When Donald Runnicles came to his first concerts with the Berliner Philharmoniker in 2003, he had to travel half way around the world. At that time he was music director of San Francisco Opera. Today he is general music director of the Deutsche Oper, almost next door – you could say – to the Philharmonie. A survey of the Scots-born conductor’s musical career reveals music theatre to be the focus of his artistic work: He began his career as a répétiteur in Mannheim, then after a period as music director in Freiburg, he went to San Francisco Opera in 1992 and afterwards to the Deutsche Oper Berlin in 2009. He is also currently chief conductor of the BBC Scottish Symphony Orchestra. In addition to these commitments he is a regular guest at leading opera houses and with renowned symphony orchestras such as the Vienna and Munich Philharmonic, the Symphonieorchester des Bayerischen Rundfunks, the Israel Philharmonic Orchestra, the Staatskapelle Dresden and the Royal Concertgebouw Orchestra in Amsterdam. As he once revealed in an interview, he views his role as a conductor “to convey to the orchestra a sense of trust. Not only to develop a trust in the conductor when he leads the orchestra well, but also the trust a conductor shows in an orchestra by giving them the feeling that in almost every bar, each instrumental section has a freedom. That is what it comes down to. Less is more. That is my ideal.”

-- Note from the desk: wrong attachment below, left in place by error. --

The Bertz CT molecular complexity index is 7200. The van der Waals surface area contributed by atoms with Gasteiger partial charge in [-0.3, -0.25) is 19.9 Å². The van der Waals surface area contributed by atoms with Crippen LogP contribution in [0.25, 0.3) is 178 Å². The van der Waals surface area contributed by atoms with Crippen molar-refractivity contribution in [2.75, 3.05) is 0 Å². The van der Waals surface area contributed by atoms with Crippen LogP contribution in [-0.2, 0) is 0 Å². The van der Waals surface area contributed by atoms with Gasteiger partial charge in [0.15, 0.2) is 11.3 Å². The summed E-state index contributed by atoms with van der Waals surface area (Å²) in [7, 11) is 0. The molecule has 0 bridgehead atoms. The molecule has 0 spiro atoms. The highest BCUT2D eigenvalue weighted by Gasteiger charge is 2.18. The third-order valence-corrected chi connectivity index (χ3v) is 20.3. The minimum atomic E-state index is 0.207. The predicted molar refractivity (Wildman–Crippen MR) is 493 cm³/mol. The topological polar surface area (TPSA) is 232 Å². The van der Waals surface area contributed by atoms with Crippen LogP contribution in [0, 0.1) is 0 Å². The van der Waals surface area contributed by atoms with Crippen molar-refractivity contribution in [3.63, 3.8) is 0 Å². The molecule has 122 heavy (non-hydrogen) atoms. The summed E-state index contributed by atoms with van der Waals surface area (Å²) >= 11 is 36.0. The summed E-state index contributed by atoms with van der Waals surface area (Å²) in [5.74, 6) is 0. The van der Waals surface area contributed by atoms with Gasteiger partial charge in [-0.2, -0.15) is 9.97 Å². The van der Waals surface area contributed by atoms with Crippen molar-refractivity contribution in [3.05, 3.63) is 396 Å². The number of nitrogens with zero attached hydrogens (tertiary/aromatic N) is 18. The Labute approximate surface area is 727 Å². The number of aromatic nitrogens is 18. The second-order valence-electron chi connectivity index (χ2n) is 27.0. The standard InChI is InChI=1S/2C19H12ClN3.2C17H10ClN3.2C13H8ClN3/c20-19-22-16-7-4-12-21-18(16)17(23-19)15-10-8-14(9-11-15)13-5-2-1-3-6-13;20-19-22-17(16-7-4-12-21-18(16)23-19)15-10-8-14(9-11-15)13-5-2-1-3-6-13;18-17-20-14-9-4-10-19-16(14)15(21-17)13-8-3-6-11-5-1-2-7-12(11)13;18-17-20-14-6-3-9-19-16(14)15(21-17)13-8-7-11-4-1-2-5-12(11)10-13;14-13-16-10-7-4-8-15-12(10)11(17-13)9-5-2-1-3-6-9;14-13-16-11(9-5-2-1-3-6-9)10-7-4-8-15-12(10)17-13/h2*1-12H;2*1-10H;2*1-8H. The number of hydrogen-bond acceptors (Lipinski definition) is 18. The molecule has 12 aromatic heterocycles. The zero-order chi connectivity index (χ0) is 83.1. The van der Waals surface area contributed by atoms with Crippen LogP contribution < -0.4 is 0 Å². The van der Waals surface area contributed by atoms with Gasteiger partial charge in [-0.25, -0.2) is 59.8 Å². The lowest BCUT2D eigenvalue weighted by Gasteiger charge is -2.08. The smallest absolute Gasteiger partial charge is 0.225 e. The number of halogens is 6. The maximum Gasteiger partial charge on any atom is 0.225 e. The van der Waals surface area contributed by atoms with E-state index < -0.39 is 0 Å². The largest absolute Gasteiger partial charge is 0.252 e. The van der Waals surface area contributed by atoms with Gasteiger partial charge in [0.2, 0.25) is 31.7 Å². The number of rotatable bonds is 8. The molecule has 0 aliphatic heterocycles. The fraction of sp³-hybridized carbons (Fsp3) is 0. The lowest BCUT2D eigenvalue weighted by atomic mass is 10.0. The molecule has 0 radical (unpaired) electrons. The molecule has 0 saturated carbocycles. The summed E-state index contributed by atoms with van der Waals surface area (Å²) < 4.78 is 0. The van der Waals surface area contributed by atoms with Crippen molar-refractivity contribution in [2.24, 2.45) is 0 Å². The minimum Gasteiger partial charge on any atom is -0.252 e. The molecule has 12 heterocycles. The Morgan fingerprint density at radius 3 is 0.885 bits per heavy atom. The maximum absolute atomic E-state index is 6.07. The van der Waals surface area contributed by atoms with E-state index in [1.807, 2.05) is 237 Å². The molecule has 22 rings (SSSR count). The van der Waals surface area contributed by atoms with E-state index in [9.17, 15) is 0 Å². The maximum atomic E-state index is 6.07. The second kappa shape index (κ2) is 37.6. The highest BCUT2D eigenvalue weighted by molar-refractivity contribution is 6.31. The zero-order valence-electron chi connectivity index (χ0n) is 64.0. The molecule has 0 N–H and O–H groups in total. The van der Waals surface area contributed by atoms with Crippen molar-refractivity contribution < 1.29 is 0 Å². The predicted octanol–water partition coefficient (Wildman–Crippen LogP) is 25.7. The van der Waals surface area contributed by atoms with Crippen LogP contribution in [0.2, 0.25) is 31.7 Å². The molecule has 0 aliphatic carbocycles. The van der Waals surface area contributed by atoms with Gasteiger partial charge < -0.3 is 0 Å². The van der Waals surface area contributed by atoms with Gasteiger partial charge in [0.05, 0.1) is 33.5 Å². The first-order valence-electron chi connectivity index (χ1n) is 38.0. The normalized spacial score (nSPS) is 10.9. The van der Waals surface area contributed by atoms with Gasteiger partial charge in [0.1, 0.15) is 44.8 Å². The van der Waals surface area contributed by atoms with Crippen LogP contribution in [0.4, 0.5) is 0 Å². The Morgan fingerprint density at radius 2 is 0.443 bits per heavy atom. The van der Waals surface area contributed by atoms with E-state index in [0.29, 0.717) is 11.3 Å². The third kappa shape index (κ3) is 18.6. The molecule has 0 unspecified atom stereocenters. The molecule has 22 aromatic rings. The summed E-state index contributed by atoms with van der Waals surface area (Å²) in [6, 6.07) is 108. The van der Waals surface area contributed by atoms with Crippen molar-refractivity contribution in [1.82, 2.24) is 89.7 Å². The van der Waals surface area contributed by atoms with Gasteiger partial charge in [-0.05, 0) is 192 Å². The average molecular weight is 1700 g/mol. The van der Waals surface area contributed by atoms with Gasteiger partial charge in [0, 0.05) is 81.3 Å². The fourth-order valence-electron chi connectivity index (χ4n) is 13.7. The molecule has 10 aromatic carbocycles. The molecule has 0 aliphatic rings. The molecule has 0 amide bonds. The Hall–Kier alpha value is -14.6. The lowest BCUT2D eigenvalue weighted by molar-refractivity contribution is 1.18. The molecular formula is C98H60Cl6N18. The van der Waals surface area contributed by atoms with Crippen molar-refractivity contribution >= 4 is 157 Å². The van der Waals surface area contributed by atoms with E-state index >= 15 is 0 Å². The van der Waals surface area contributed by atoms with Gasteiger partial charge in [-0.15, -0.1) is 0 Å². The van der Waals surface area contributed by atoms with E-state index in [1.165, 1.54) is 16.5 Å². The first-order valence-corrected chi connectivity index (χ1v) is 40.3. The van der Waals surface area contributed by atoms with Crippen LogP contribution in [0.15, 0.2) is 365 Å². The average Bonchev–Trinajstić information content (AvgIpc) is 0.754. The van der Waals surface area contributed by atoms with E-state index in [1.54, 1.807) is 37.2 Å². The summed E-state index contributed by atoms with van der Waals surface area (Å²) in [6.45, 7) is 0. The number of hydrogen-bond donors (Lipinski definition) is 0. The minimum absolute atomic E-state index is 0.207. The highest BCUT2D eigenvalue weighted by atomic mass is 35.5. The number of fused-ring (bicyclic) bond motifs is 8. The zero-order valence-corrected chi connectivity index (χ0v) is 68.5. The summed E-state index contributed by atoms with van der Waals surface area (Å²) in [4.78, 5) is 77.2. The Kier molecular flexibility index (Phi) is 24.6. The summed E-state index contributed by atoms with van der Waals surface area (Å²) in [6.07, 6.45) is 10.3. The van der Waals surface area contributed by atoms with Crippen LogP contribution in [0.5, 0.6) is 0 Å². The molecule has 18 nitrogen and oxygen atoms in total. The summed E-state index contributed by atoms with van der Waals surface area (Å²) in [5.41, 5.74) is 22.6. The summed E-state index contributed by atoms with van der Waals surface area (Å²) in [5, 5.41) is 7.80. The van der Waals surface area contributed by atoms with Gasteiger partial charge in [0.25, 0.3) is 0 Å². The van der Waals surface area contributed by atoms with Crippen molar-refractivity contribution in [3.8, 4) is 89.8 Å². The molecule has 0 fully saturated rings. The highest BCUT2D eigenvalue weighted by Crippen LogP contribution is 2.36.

The Requiem specialist

The first work that Donald Runnicles performed together with the Berliner Philharmoniker was Benjamin Britten’s War Requiem. This was followed in the years after by performances of the Requiems by Hector Berlioz and Johannes Brahms. This season, Runnicles conducts yet another: the Requiem by Maurice Duruflé, a contemporary of Olivier Messiaen. The work follows the model of the famous Requiem by Gabriel Fauré and evokes a transcendental, mystical atmosphere. Its archaic and at the same time celestial character is achieved by the successful combination of Gregorian melodies and impressionistic tonal delicacy. The soloists soprano Martina Welschbach, mezzo-soprano Kelley O’Connor and bass-baritone Noel Bouley are joined by the Rundfunkchor Berlin. The first part of the evening includes Olivier Messiaen’s Hymne, and the concert will open with Claude Debussy’s cantata La Damoiselle élue, a work that starts pianissimo. Such concert beginnings are a speciality of the conductor: “In this way, the audience is very gently ushered into another world, and is prepared in a way unlike any other to listen and enjoy. It listens differently.”